February 29, 2020

Saint Leo the Cappadocian

St. Leo the Cappadocian (Feast Day - February 29)

By John Moschos

(The Spiritual Meadow, Ch. 112)

The Life and Death of Leo, a Cappadocian Monk

When that man of faith, Tiberius Caesar, was emperor (Tiberius II Constantine, 578-582), we went up to Oasis, where we met a monk called Leo, a man of Cappadocia highly versed in divine matters. Many people had told us many admirable things about him. And certainly, after we had had some intimate conversation with him and experienced the holiness of this great man, we were wonderfully edified, especially by his humility and silence, the meagreness of his possessions and the charity which he showed towards everyone.

But this venerable old man used to say, "Believe me, my sons, I am going to reign."

"No, believe you us, Abba Leo," we would say, "no one from Cappadocia has ever become a king. This thought of yours is out of order."

"It is true, my sons," he repeated, "I am going to reign." And no one could move him from this position.

Now during the invasion of the Mazices, after they had plundered and laid waste the whole province, they arrived at Oasis, killed some of the monks and took most of them captive. Among them were Abba Johannes (he was lector of the Great Church of Constantinople), Abba Eustathius of Rome, and Abba Theodorus of Cilicia. The three of them were rather infirm.

"If you take me to the city," said Abba Johannes to the barbarians, after they had bound him, "I will ensure that the bishop will give you twenty-four numismas for us."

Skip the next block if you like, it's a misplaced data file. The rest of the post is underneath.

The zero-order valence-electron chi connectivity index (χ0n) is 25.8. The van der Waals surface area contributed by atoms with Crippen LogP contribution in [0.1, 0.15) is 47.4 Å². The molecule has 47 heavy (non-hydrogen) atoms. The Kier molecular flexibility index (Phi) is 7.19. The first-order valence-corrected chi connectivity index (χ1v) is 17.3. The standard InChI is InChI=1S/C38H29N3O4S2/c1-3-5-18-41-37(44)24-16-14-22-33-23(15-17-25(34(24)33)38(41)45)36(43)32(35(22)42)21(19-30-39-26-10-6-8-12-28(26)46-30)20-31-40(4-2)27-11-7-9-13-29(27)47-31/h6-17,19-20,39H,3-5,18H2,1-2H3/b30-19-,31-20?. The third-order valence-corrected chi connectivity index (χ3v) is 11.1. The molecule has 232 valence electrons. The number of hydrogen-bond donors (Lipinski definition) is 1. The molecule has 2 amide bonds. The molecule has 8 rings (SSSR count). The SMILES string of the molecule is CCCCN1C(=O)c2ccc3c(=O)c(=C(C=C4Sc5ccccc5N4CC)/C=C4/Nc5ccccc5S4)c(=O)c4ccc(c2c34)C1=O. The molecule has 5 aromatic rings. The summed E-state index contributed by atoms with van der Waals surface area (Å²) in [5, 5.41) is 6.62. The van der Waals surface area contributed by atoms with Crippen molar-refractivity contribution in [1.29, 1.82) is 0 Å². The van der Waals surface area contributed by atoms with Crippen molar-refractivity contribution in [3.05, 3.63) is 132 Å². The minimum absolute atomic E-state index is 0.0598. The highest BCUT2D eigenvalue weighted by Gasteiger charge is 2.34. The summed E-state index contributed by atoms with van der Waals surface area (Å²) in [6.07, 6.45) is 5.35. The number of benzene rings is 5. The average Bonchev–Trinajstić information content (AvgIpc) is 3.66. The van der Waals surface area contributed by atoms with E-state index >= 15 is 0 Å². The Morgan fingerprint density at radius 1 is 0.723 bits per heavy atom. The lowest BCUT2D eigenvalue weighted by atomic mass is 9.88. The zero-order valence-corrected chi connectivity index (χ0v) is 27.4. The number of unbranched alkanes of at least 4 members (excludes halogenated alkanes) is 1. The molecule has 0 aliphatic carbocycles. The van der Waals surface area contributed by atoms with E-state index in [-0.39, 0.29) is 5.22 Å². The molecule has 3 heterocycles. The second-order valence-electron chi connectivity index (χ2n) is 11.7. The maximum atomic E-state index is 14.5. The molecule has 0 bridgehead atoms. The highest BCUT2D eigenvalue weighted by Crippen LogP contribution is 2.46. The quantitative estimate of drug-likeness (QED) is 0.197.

They agreed, and one of the barbarians led him to the city so that he could see the bishop. Abba Leo and several other fathers were in the city, and for that reason had not been attacked. So Johannes went in to the bishop and asked for the ransom of twenty-four numismas, but the bishop found that he could not scrape together more than eight. He offered these eight to the barbarian, but he would not accept them.

"Either you give me the twenty-four numismas or I keep the monk," he said.

So they had no option but to hand Abba Johannes, weeping and sighing, back to the barbarian, who took him back to the camp.

But after three days Abba Leo took the eight numismas and went out to the desert place where the barbarians were.

"Why don't you take me, along with these eight numismas," he said, "and let these three men go. They are very frail and would not get very far through the desert. It would kill them, and you would have gained nothing. Whereas I am perfectly healthy and would be able to give you service."

And the barbarians agreed to take Leo and the eight numismas and to let the three men go. Abba Leo went with them to their own place, and when he got to be past the age of being able to serve them they beheaded him. And so Abba Leo fulfilled the Scripture, 'Greater love hath no man than that he lay down his life for his friends' (John 15:13). Then at last we understood what he had meant when he said, "I am going to reign", for indeed, he who lays down his life for his friends does indeed reign as a king.